On Facebook

Will a sugar tax be effective in helping to curb diabetes? What else can be done to promote a healthier diet?

A sugar tax does nothing to promote healthy eating, unless the proceeds are used to subsidise the cost of healthy foods such as fruits and vegetables. Otherwise, people will just get used to a penalty that has no alternate incentive. It should make sense that a fruit juice should cost less than a fizzy drink.

Lim Yok Zuan

The impact of cost is one of the most effective ways because it is painful to the wallet and people will look for alternatives.

This is just like smoking and drinking, which are highly taxed in Singapore and have been managed reasonably well compared with other countries.

Calvin Yong

No. Ban restaurants from charging for water and, instead, subsidies should be given for water dispensing machines to be placed in all restaurants to encourage people to drink more plain water.

Sometimes we are thirsty and our only option is a sugary drink.

Kerry Teo

Should employees in non-profit organisations be paid less than those in other firms?

What is the difference in working for profit and non-profit organisation? It is still employment. Why should one working for a non-profit be paid less? Pay them the same market rate. Anything less is exploitation.

James Toh

No, work is work. We work to make a living. Should we lower our living standards because we work for a non-profit organisation? No.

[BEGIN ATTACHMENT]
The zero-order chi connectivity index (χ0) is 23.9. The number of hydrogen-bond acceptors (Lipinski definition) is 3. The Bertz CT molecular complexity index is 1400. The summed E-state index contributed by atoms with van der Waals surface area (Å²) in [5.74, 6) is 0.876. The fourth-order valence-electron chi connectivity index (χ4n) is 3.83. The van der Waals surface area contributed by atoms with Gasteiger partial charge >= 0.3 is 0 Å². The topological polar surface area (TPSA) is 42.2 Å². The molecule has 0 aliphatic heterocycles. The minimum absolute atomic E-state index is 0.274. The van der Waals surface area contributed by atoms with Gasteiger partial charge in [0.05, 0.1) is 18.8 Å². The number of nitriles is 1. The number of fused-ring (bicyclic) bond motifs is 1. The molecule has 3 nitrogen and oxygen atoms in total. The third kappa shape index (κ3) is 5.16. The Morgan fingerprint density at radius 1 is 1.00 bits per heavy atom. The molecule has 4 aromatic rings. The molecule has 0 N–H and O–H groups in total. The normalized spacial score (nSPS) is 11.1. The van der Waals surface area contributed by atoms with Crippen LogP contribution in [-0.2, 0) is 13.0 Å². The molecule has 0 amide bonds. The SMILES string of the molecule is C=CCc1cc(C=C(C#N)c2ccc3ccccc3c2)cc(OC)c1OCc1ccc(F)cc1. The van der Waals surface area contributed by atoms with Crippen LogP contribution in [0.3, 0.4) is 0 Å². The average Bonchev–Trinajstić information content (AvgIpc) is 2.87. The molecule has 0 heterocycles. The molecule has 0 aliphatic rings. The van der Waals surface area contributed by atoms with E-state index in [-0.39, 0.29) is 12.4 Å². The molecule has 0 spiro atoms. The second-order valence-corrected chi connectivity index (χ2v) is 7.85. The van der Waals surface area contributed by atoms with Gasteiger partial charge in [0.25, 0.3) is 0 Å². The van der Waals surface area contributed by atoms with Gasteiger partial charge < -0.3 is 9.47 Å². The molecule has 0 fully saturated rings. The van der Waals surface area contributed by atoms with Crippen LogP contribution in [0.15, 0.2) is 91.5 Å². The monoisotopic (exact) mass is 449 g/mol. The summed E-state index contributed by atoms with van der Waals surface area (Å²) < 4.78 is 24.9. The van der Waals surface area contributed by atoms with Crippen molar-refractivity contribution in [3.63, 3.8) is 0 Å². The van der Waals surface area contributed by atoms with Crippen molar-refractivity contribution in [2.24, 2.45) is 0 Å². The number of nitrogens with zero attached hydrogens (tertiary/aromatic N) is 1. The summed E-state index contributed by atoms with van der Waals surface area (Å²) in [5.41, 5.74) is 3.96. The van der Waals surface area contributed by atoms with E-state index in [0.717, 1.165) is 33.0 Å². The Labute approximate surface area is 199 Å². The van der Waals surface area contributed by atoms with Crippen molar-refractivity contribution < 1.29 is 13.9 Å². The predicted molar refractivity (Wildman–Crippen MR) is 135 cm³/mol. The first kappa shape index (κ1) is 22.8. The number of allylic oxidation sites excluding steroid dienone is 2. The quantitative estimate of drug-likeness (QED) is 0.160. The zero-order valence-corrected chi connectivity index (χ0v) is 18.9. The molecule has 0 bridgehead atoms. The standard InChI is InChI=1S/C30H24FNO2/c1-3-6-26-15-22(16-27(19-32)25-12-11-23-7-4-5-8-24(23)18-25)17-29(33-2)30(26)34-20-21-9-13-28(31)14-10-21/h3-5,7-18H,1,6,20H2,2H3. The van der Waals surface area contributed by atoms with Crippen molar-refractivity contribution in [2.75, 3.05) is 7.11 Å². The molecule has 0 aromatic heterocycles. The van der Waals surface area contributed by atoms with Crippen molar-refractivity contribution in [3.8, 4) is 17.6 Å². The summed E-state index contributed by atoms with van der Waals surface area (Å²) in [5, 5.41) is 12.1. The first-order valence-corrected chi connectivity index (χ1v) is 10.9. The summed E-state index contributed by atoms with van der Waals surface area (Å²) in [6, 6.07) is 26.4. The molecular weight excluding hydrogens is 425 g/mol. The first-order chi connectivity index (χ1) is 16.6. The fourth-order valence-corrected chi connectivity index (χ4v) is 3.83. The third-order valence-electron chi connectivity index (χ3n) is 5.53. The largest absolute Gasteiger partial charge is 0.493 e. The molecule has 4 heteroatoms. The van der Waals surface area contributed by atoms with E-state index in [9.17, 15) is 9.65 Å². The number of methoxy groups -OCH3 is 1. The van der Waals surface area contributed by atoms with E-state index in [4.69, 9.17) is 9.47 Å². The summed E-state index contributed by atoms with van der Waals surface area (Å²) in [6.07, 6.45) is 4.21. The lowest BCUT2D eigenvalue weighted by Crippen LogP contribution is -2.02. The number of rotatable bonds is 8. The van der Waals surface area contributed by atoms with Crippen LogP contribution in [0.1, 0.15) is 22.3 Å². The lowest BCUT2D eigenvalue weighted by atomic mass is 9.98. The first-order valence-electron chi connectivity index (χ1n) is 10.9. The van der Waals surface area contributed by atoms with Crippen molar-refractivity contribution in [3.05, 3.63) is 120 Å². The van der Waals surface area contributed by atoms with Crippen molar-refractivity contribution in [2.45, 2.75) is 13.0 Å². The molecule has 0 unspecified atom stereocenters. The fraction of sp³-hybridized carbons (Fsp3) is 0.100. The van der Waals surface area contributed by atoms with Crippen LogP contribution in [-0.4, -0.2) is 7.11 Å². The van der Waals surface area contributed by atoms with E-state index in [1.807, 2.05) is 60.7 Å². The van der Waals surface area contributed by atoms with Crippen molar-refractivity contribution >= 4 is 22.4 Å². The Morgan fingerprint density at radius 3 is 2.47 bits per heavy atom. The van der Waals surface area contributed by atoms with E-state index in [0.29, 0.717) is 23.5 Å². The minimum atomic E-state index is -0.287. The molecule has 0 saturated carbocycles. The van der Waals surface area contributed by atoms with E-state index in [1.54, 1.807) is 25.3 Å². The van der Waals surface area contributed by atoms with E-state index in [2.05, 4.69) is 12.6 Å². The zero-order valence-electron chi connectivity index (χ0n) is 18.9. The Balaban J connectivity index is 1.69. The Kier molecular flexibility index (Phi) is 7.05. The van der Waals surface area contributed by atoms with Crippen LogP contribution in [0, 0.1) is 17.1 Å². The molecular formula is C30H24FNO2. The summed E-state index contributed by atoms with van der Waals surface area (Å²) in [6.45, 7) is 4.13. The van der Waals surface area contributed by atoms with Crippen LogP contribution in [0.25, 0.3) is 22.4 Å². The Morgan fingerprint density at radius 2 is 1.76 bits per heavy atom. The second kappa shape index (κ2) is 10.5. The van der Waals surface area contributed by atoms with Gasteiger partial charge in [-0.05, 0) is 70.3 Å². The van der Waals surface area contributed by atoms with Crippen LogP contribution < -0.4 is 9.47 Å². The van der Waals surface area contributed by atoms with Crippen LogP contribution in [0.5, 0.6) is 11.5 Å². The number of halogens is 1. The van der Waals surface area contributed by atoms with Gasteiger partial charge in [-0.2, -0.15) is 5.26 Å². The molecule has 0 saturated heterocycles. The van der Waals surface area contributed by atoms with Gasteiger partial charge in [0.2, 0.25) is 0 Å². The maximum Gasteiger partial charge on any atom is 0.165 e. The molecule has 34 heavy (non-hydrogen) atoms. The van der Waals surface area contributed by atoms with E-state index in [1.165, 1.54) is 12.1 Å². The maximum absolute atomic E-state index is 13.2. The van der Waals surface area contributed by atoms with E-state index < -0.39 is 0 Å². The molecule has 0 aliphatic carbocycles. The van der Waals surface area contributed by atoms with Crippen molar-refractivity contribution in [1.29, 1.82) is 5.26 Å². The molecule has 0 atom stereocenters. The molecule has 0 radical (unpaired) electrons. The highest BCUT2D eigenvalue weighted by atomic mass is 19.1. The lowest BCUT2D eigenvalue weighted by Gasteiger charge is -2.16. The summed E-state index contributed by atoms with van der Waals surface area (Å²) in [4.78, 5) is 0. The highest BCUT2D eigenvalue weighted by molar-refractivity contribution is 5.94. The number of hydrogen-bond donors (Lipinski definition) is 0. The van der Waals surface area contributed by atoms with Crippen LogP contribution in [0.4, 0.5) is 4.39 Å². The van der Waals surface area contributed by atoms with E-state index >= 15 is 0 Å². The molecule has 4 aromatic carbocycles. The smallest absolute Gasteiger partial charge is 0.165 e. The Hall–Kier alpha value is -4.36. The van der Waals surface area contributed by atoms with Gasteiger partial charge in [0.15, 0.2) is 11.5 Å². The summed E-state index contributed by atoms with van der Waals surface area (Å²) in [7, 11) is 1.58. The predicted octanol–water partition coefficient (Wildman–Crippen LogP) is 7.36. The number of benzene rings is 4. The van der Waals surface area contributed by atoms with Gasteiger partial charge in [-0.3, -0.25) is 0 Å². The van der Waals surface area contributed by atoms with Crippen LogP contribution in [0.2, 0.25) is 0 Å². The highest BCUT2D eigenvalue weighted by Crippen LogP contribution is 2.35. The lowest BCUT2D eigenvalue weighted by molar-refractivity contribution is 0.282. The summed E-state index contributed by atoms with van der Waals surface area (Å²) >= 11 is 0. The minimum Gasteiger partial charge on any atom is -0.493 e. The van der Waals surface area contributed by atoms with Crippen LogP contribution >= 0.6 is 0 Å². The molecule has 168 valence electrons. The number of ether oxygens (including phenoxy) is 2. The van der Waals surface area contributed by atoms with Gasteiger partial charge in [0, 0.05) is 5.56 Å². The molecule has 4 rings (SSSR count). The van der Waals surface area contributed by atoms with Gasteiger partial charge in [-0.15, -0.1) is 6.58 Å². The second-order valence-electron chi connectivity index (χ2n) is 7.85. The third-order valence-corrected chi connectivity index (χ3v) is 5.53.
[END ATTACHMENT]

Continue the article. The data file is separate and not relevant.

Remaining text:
Loh Wai Poon

I think it is not about being paid less or more. People who work for non-profit organisations care more about the welfare of those who are suffering and those they are helping, and most of the budget goes to the people they help rather than to themselves.

It is a challenging situation but if you believe in giving without expectations, money shouldn't be a problem but, rather, a minimum stability for your rice bowl.

Elaine Claire

Do you think that the Land Transport Authority has an obligation to help oBike users get refunds?

Let's think out of the box to resolve this. As there is no way the Government can help users get back their refunds, the next best thing is to get the agreement of the other market players to have it converted to some form of credit for another rental bike provider of their choice.

Kevin Loh

It isn't quite correct to say LTA "approved" it as these companies just launched their services requiring no approval.

However, these bike-sharing services actually helped LTA to save millions of dollars budgeted to launch their own bike-sharing schemes. Isn't it fair for LTA to channel some of this money into handling the situation?

Dennis LH Cheong

It just doesn't make sense for Case to handle hundred of complaints individually. In the interest of the vast number of oBike users, LTA needs to do something as the transport authority.

Garrick Woi

A version of this article appeared in the print edition of The Straits Times on June 30, 2018, with the headline 'On Facebook'. Subscribe